If you’ve visited a rainforest, you’ll know they are amazing places. The sights, sounds and smells are vibrant and fascinating. Did you know, though, that the smell of a rainforest is an important component of making rainfall? Yes, you read that correctly!
Rainforests are vital in producing rain because of their role in evapotranspiration, where water moves from the Earth’s surface into the atmosphere. Rain is a product of condensation, but to produce each drop of rain, water molecules need something to condense on. These surfaces can include pollen, salts and ice crystals – and, in the rainforest, volatile organic scent compounds released by leaves. Is there anything rainforests can’t do if we look after them?
Thank you for helping to look after some of the world's most important forests by supporting this project.
Orangutans are sometimes referred to as ‘gardeners of the forest’ because of their role in seed-dispersal (they spread seeds in their dung). Seed dispersal is vital for the health of rainforests, so as much as orangutans need forests, the forests need them too.
New research shows that the loss of large animals such as orangutans and elephants from ecosystems has a huge impact on plants’ ability to respond to climate change. Larger animals transport seeds further than smaller ones, which helps mitigate the effects of the changing climate on plant species by enabling them to migrate. Losing this function by losing orangutans and other large seed-dispersing animals threatens not only the plants themselves, but the things we rely on them for, such as carbon storage and food production. This highlights how vital it is to conserve intact rainforest as well as rewilding degraded areas.
Buffer zones enhance the protection of areas like national parks by creating a transition from fully protected land to land with no restrictions on resource use, and can also reduce issues like conflict between humans and wildlife. This makes buffer zones an important tool for conserving intact rainforest - like the forest in Gunung Leuser National Park, Sumatra.
This year, our partner organisation Nature For Change is overseeing thirteen different community nurseries, enabling over 50 families to receive extra income by planting native fruit trees around the national park. This bolsters the buffer zone and also means that the families involved won't need to supplement their income by selling their land to agriculture companies who might encroach on the forest.
Thank you for your continued support to keep irreplaceable habitats safe.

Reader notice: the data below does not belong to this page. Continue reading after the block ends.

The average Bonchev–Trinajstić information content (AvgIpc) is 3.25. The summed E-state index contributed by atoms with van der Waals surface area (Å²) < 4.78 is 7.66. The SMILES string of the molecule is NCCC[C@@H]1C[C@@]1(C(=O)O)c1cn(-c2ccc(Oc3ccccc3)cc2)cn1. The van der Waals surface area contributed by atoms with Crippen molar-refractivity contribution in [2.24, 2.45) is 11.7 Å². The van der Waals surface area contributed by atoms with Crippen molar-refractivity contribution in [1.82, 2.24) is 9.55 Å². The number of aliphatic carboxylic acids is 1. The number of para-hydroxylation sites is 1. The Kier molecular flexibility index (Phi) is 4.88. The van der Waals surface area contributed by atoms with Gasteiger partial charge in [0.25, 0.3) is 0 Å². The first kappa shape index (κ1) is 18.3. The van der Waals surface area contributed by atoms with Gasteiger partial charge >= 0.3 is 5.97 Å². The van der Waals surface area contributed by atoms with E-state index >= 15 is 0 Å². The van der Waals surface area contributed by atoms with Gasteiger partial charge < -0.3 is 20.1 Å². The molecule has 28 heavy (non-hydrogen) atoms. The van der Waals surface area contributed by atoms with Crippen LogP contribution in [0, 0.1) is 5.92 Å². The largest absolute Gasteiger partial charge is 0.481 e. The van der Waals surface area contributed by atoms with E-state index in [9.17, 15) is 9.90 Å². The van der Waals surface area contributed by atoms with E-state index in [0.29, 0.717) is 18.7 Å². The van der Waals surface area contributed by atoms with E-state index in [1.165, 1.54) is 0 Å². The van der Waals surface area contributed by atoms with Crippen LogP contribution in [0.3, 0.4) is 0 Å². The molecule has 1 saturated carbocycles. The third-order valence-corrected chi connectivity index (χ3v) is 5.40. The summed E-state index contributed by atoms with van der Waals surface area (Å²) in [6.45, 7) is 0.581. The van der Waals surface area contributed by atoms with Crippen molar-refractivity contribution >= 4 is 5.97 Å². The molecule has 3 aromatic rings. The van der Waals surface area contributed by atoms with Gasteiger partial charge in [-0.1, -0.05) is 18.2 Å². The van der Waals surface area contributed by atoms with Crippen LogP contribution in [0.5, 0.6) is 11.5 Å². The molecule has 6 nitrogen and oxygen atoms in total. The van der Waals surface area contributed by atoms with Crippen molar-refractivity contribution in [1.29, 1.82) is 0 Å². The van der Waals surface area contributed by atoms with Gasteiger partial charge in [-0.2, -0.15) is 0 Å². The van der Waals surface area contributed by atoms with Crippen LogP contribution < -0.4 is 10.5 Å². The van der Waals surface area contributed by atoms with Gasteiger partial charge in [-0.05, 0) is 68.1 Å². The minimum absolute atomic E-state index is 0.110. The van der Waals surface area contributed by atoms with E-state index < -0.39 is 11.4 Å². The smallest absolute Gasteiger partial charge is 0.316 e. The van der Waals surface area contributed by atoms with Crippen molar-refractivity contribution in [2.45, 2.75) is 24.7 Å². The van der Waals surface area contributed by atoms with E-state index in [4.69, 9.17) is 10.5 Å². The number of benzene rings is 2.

One of our partner organisations, Nature for Change, helps create income streams for farmers by enabling them to plant fruit trees with high-value crops so that they don't need to take timber from the forest to earn money. In addition to this, they are also encouraging goat and duck farming. Darma, Nature for Change's founder, has donated the land behind his house so that members of the local community can keep their goats and ducks there and eventually benefit from the income they get from selling milk and eggs.
But what does this have to do with conserving intact forests?
When farmers have just one or two food crops or agricultural products, their income is at higher risk. Producing a wider range of crops or products – known as agricultural diversification – provides farmers with a more stable income and better living standards, and enables sustainable use of natural resources.
In the context of conserving intact forest for orangutans and other species, providing farmers around the Leuser buffer zone with a diverse range of income streams means they are less likely to need to fall back on logging or on expanding their fields into the forest.
Thank you for continuing to support this vital work.
People around the world recently celebrated World Wildlife Day. This year's theme was "Forests and Livelihoods: Sustaining People and Planet", chosen by the UN as a chance to highlight the vital role of forests and forest species in sustaining the livelihoods of hundreds of millions of people around the world - especially indigenous people or those who live locally to forests.
For the SOS team, it's an especially significant theme as it also encourages the celebration of conservation models which consider humans and their wellbeing alongside the protection of forests and forest wildlife.
Led by our Conservation Director, Koen, we are currently working on our conservation strategy for 2021 onwards, and while we have always championed projects which involve communities, the links between forests and people will be even more central to our new plans. Forest loss continues in some parts of Sumatra and is driven by factors including food insecurity, so we know that analysing this and working to improve it is vital if we are to keep conserving intact rainforests and making sure they have a long-term future.
I look forward to sharing more detail about our strategy and the projects it feeds into throughout 2021. Thank you for all the support you give us. You are keeping rainforests safe.
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